Dallas

$6.6 million between 2011 and 2014.
According to the Baltimore Sun's report, Dallas residents shelled out $6.6 million for a number of substantial settlements and jury judgments between 2011 and the summer of 2014. A Dallas Morning News report from earlier in 2014 pointed specifically to two seven-figure settlements. In one, the city approved a $1.1 million settlement for a black man who was beaten during an arrest and jailed for months on a charge that was dropped when video of the incident contradicted the officer's account. The officer was ultimately cleared in an internal investigation, and eventuallyresigned from the police force for unrelated health reasons.
That's enough money for Dallas to have more than doubled its police community outreach budget for each year between 2011 and 2014.
The Dallas Police Department's community outreach budget, which funds a variety of projects designed to strengthen bonds between officers and citizens, allocated $1.7 million to these efforts in fiscal year 2013 and gave a slight bump to funding in fiscal year 2014. In previous years between 2012 and 2010, that number was closer to $1.3 million.

Denver

~$12 million since 2011.
The Colorado Independent reported earlier this month on the heavy price of about $12 million that Denver taxpayers have paid over the past five years due to allegations of excessive force by the city's police and sheriff's departments. This total included a $3.25 million settlement to a jail inmate who accused a sheriff's deputy of encouraging other prisoners to beat and torture him, as well as a $860,000 settlement awarded to a disabled veteran who was beaten so badly by police that he had to be resuscitated. No criminal charges were filed in either of those cases, and no officers were fired. One officer involved in the second case faced temporary re-assignment to desk duty earlier this year, while the department reviewed his record of more than 40 citizen complaints.
An earlier Denver Post analysis in 2014 noted a number of high-profile settlements and judgments over the previous decade stemming from allegations of excessive force and civil rights violations against both departments. These included a $1.3 million settlement in 2004 over a Denver police officer's fatal shooting of a developmentally disabled 15-year-old boy. No criminal charges were filed in that case, and though the officer was suspended, the suspension was eventually overturned and the officer wasgiven back pay.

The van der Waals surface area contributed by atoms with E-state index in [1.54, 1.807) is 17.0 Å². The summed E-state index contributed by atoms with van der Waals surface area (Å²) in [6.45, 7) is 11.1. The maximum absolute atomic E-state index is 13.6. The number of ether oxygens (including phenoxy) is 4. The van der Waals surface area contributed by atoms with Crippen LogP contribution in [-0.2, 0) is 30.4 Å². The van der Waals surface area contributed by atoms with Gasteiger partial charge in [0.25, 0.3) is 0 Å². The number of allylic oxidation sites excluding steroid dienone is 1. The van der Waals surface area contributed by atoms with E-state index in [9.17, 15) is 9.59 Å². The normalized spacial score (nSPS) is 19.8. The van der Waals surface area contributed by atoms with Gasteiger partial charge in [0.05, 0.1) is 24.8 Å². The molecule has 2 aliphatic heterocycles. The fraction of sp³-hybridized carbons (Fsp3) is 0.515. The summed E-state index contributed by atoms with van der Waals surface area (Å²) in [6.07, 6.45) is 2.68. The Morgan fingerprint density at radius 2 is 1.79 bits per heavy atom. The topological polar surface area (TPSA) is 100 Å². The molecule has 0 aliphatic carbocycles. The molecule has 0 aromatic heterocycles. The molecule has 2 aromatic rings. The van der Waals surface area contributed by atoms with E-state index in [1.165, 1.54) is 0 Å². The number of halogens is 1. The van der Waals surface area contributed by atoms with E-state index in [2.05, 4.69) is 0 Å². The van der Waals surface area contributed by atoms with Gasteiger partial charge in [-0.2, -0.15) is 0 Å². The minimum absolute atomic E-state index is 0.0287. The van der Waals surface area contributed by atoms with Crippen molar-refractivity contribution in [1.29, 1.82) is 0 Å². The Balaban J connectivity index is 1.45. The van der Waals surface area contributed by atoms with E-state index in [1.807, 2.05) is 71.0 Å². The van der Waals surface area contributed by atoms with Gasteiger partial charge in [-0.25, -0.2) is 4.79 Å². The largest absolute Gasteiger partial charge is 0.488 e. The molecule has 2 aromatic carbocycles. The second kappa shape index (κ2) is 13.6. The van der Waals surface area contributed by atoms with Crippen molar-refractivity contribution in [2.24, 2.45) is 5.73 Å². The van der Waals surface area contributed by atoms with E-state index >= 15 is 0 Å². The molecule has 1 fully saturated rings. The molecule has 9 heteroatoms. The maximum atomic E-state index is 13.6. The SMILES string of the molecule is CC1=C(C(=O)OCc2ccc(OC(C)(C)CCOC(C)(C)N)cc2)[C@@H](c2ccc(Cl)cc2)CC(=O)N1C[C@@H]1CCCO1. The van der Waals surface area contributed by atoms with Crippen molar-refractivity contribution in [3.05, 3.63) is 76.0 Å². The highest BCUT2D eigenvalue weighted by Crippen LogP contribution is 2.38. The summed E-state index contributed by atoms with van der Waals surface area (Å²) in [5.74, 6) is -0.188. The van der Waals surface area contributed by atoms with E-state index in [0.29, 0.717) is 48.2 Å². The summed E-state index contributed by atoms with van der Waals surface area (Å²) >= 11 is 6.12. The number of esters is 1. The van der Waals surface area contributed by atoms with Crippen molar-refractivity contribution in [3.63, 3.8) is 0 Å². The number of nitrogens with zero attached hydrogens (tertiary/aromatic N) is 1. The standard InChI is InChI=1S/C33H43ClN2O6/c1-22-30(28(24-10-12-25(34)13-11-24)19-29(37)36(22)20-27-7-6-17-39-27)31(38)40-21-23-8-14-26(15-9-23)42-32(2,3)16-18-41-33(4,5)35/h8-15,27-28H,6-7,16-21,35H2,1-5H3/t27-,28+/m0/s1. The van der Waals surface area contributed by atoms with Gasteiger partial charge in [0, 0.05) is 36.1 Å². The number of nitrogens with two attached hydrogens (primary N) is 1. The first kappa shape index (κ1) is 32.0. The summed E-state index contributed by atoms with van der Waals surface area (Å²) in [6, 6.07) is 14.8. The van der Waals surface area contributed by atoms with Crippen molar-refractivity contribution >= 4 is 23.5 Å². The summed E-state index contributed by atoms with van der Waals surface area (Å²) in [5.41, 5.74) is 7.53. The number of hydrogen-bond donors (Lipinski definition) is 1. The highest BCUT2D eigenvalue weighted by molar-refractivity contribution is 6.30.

That's enough money for Denver to completely cover and even expand upon a recently announced $10 million affordable housing loan program.
With the housing market getting increasingly expensive in Denver, the program -- set to be funded from a variety of city and state sources -- will provide credits to developers looking to address a growing shortage of affordable and low-income housing in the city.

Los Angeles

~$101 million between 2002 and 2011.
According a HuffPost analysis of LAPD payment data released by the Los Angeles Times in 2011, taxpayers paid more than $100 million to settle lawsuits against officers accused of civil rights violations, wrongful deaths and other intradepartmental misconduct. These payouts, made by the city between 2002 and October 2011, didn't include huge settlements awarded to citizens in recent years, including a $5 million settlement resulting from the case of an unarmed National Guard veteran killed by LAPD officers on live TV in 2013 and a $1.35 million sumgiven to the mother of a man who died in LAPD custody in 2013 following a traffic stop. Investigators declined to file charges in the first case, though officers were relieved of duty without pay earlier this year, pending an announcement of further disciplinary action. Charges haven't been announced in the second case.
recent National Journal analysis suggests that civil rights lawsuits against police continued to take a heavy toll on taxpayers between 2011 and September 2014.
That's enough money for Los Angeles to match the entire amount it pays each year to cope with homelessness.
Los Angeles Times report found that the city pays around $100 million annually for issues relating to homelessness, and that as much as $87 million of that goes to enforcement-related efforts, including arrests, patrols and mental health interventions. With more money, the city could afford a softer -- and advocates say more effective -- approach. The Los Angeles Homeless Services Authority, an agency designed to respond to community complaints regarding the homeless, has just 19 employees for the entire county and operates on $330,000 in general fund money, according to the LA Times. Members of the Los Angeles City Council have also suggested it could direct more money to mental health and social service funding, as well as housing first projects that have proven effective at reducing homelessness in cities across the United States.

Minneapolis

$9.3 million between 2011 and 2014.
Minnesota Public Radio reported earlier this month that the city's taxpayers have been on the hook for $9.3 million to resolve police conduct lawsuits over the past few years. More than half of that total came from two cases, including a $3 million settlement in a wrongful death suit filed by the family of a mentally ill black man who died in 2010 after being restrained by police. No criminal charges were filed against the two officers involved that case, and neither was disciplined.
That's enough money for Minneapolis to fund its police body camera program more than eight times over.